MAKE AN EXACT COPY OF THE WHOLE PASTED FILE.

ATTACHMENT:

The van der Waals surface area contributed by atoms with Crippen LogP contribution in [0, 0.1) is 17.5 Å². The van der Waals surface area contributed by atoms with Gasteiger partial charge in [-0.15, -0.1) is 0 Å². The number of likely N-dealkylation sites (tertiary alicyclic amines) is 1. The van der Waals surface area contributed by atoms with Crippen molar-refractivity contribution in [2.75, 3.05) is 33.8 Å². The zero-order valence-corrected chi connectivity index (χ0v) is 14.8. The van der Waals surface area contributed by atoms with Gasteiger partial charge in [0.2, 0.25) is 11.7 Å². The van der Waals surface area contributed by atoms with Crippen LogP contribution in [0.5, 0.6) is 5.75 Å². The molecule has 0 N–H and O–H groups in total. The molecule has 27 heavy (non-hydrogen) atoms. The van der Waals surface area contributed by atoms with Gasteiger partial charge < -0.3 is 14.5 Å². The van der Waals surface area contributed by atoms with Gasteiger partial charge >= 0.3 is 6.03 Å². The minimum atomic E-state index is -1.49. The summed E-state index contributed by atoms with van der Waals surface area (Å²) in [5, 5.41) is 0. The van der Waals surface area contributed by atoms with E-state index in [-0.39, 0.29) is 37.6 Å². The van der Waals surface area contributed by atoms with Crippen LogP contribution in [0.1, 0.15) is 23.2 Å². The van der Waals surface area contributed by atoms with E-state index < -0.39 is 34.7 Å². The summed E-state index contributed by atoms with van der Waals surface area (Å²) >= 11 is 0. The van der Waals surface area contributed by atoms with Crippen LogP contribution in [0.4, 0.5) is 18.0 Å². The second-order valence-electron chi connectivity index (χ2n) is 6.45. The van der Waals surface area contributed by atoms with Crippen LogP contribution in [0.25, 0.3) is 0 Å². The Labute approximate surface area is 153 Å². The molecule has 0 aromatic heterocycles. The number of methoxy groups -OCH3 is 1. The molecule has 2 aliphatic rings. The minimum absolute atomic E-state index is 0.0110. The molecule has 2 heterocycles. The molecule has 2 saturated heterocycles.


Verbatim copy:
The van der Waals surface area contributed by atoms with Crippen LogP contribution in [0, 0.1) is 17.5 Å². The van der Waals surface area contributed by atoms with Gasteiger partial charge in [-0.15, -0.1) is 0 Å². The number of likely N-dealkylation sites (tertiary alicyclic amines) is 1. The van der Waals surface area contributed by atoms with Crippen molar-refractivity contribution in [2.75, 3.05) is 33.8 Å². The zero-order valence-corrected chi connectivity index (χ0v) is 14.8. The van der Waals surface area contributed by atoms with Gasteiger partial charge in [0.2, 0.25) is 11.7 Å². The van der Waals surface area contributed by atoms with Crippen LogP contribution in [0.5, 0.6) is 5.75 Å². The molecule has 0 N–H and O–H groups in total. The molecule has 27 heavy (non-hydrogen) atoms. The van der Waals surface area contributed by atoms with Gasteiger partial charge < -0.3 is 14.5 Å². The van der Waals surface area contributed by atoms with Gasteiger partial charge >= 0.3 is 6.03 Å². The minimum atomic E-state index is -1.49. The summed E-state index contributed by atoms with van der Waals surface area (Å²) in [5, 5.41) is 0. The van der Waals surface area contributed by atoms with E-state index in [-0.39, 0.29) is 37.6 Å². The van der Waals surface area contributed by atoms with Crippen LogP contribution in [0.1, 0.15) is 23.2 Å². The van der Waals surface area contributed by atoms with E-state index < -0.39 is 34.7 Å². The summed E-state index contributed by atoms with van der Waals surface area (Å²) >= 11 is 0. The van der Waals surface area contributed by atoms with Crippen LogP contribution in [0.4, 0.5) is 18.0 Å². The second-order valence-electron chi connectivity index (χ2n) is 6.45. The van der Waals surface area contributed by atoms with Crippen LogP contribution in [0.25, 0.3) is 0 Å². The Labute approximate surface area is 153 Å². The molecule has 0 aromatic heterocycles. The number of methoxy groups -OCH3 is 1. The molecule has 2 aliphatic rings. The minimum absolute atomic E-state index is 0.0110. The molecule has 2 heterocycles. The molecule has 2 saturated heterocycles.